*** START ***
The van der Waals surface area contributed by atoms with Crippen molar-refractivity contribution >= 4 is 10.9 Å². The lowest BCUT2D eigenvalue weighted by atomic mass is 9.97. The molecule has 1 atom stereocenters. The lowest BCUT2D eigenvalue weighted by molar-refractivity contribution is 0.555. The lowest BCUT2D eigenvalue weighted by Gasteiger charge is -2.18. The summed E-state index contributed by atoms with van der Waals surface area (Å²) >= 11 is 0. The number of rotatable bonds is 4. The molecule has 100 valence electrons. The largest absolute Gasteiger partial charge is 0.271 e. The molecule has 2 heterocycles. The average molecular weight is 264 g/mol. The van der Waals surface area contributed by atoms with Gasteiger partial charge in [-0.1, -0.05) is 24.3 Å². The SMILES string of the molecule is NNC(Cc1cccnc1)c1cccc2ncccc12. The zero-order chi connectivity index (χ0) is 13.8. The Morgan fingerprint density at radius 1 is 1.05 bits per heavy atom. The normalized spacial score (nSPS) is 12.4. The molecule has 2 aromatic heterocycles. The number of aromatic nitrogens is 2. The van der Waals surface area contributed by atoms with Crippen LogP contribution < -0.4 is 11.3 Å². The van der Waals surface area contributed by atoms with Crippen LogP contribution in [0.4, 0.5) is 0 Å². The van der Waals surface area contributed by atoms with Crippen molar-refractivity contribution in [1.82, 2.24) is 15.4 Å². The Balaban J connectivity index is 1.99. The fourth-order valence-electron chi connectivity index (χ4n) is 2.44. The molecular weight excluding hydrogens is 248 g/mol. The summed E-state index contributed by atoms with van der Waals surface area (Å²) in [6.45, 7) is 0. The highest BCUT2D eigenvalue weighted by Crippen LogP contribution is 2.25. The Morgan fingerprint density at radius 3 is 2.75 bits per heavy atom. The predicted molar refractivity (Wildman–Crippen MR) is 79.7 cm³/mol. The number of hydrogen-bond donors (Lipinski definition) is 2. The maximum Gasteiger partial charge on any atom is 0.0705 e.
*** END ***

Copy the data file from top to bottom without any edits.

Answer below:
The van der Waals surface area contributed by atoms with Crippen molar-refractivity contribution >= 4 is 10.9 Å². The lowest BCUT2D eigenvalue weighted by atomic mass is 9.97. The molecule has 1 atom stereocenters. The lowest BCUT2D eigenvalue weighted by molar-refractivity contribution is 0.555. The lowest BCUT2D eigenvalue weighted by Gasteiger charge is -2.18. The summed E-state index contributed by atoms with van der Waals surface area (Å²) >= 11 is 0. The number of rotatable bonds is 4. The molecule has 100 valence electrons. The largest absolute Gasteiger partial charge is 0.271 e. The molecule has 2 heterocycles. The average molecular weight is 264 g/mol. The van der Waals surface area contributed by atoms with Gasteiger partial charge in [-0.1, -0.05) is 24.3 Å². The SMILES string of the molecule is NNC(Cc1cccnc1)c1cccc2ncccc12. The zero-order chi connectivity index (χ0) is 13.8. The Morgan fingerprint density at radius 1 is 1.05 bits per heavy atom. The normalized spacial score (nSPS) is 12.4. The molecule has 2 aromatic heterocycles. The number of aromatic nitrogens is 2. The van der Waals surface area contributed by atoms with Crippen LogP contribution < -0.4 is 11.3 Å². The van der Waals surface area contributed by atoms with Crippen LogP contribution in [0.4, 0.5) is 0 Å². The van der Waals surface area contributed by atoms with Crippen molar-refractivity contribution in [1.82, 2.24) is 15.4 Å². The Balaban J connectivity index is 1.99. The fourth-order valence-electron chi connectivity index (χ4n) is 2.44. The molecular weight excluding hydrogens is 248 g/mol. The summed E-state index contributed by atoms with van der Waals surface area (Å²) in [6.45, 7) is 0. The highest BCUT2D eigenvalue weighted by Crippen LogP contribution is 2.25. The Morgan fingerprint density at radius 3 is 2.75 bits per heavy atom. The predicted molar refractivity (Wildman–Crippen MR) is 79.7 cm³/mol. The number of hydrogen-bond donors (Lipinski definition) is 2. The maximum Gasteiger partial charge on any atom is 0.0705 e.